Date of Award




Document Type


Degree Name

Doctor of Philosophy (PhD)


Department of Biological Sciences

Content Description

1 online resource (x, 119 pages) : illustrations (some color)

Dissertation/Thesis Chair

Paolo E Forni

Committee Members

Melinda Larsen, Morgan Sammons, Jean-Francois Cloutier


basal vomeronasal neurons, cell fate determination, Dll4 ligand, Notch signaling, Notch1 receptor, Vomeronasal organ, Jacobson's organ, Olfactory receptors, RNA, Neurons, Cellular signal transduction, Mice

Subject Categories

Biology | Developmental Biology | Neuroscience and Neurobiology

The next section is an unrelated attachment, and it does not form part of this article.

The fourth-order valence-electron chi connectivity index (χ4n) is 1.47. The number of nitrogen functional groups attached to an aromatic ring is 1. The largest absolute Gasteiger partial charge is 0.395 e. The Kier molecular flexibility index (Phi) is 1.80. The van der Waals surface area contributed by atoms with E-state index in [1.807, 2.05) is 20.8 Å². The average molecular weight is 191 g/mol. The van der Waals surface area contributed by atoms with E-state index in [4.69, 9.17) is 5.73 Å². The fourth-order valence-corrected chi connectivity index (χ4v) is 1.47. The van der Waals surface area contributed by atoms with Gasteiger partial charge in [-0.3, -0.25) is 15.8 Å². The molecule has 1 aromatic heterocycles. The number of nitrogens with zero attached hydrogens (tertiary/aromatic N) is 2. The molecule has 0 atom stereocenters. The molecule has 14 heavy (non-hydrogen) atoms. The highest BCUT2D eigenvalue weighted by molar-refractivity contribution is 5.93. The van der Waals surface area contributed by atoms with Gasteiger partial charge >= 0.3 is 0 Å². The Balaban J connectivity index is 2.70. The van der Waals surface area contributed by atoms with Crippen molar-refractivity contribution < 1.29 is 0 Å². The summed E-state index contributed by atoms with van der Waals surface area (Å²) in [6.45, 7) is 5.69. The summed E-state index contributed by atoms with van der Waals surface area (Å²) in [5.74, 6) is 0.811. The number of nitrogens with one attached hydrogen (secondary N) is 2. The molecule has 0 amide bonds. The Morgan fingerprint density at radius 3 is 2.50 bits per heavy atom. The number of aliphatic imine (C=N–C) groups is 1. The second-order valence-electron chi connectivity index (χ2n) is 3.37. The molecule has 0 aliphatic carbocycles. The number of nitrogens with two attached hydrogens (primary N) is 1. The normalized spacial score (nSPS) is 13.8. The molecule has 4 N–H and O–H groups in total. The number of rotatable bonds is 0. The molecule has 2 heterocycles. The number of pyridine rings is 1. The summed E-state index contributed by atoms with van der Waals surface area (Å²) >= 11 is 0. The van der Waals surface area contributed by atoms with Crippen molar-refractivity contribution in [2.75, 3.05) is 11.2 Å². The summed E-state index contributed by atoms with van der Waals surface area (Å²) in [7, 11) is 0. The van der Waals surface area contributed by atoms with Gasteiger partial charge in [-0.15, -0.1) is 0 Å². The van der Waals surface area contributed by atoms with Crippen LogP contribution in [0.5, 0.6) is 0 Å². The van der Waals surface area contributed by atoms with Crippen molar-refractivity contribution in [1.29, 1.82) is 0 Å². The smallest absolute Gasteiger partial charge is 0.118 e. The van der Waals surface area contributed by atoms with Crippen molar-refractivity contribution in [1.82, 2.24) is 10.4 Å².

The Vomeronasal organ (VNO) is a specialized olfactory sensory organ located in the ventral region of the nasal cavity in rodents. The vomeronasal epithelium (VNE) of rodents is composed of 2 major types of vomeronasal sensory neurons (VSNs): 1) VSNs distributed in the apical VNE regions that express vomeronasal type-1 receptors (V1Rs) and the G protein subunit Gi2, and 2) VSNs in the basal territories of the VNE that express vomeronasal type-2 receptors (V2Rs) and the G subunit Go. Besides these two neuronal types, VNE also accommodate a third non-neuronal cell type called Sustentacular cells that lie anatomically above apical and basal VSNs. Close to the lumen. Both V1R+ apical VSNs and V2R+ basal VSNs send their axons to distinct regions of the accessory olfactory bulb (AOB). Together, VNO and AOB form the accessory olfactory system (AOS), an olfactory subsystem that coordinates the social and sexual behaviors of many vertebrate species. In mice, both V1R and V2R+ VSNs form from a common pool of progenitors but have distinct differentiation programs. Interestingly VNO is one of the very few neuronal systems that can show adult neurogenesis throughout the life that is responsible for homeostasis in normal physiological conditions and regeneration in post injury conditions. During development, VNO is formed from the olfactory placode during the secondary invagination of olfactory pit. The vomeronasal epithelium (VNE) is believed to share multiple features with the epithelium of the main olfactory epithelium (MOE), however it has been less characterized compared to MOE.My doctoral research focused on two different aspects of the VNO development in mice - 1) identifying the mechanisms underlying the cell-fate determination of V1R+ apical and V2R+ basal VSNs, and 2) identifying horizontal basal cells, a second multipotent stem cell population in the VNO (vHBCs) and study their role in the development and adult neurogenesis in the VNO. We used single cell RNA sequencing of the adult VNO, Cre recombinase induced constitutive and conditional lineage tracing, gain of function and loss of function methods to study these developmental questions of the VNO. In the first part of my dissertation, we identified the differential expression of Notch1 receptor and Dll4 ligand among the neuronal precursors at the VSN dichotomy. We further demonstrated using loss of function studies that Notch signaling is required for the effective differentiation of V2R+ basal VSNs. Interestingly, gain of function studies gave two different phenotypes depending upon the cell stage where we artificially induced Notch signaling. Ectopic Notch signaling at the immediate neuronal precursors stage diverted them towards an expected basal VSN cell fate, however ectopic Notch expression at much earlier neuronal progenitor’s stage redirected them to a non-neuronal sustentacular cell fate. Together, these results demonstrate that Dll4-Notch1 signaling plays a crucial role in triggering the binary dichotomy between the two main types of VSNs in mice. Nonetheless, further research is needed to understand the formation of non-neuronal sustentacular cells. The second part of my dissertation showed the presence of vHBCs in the adult VNO similar to the MOE but show much delayed development. Constitutive and conditional lineage tracing techniques in normal physiological conditions reported that vHBCs are multipotent stem cells giving to rise to both neuronal and non-neuronal cells during both early postnatal development and in adult stages of the VNO. Overall, both the studies explored two long standing developmental questions in the VNO that further opened new areas of research.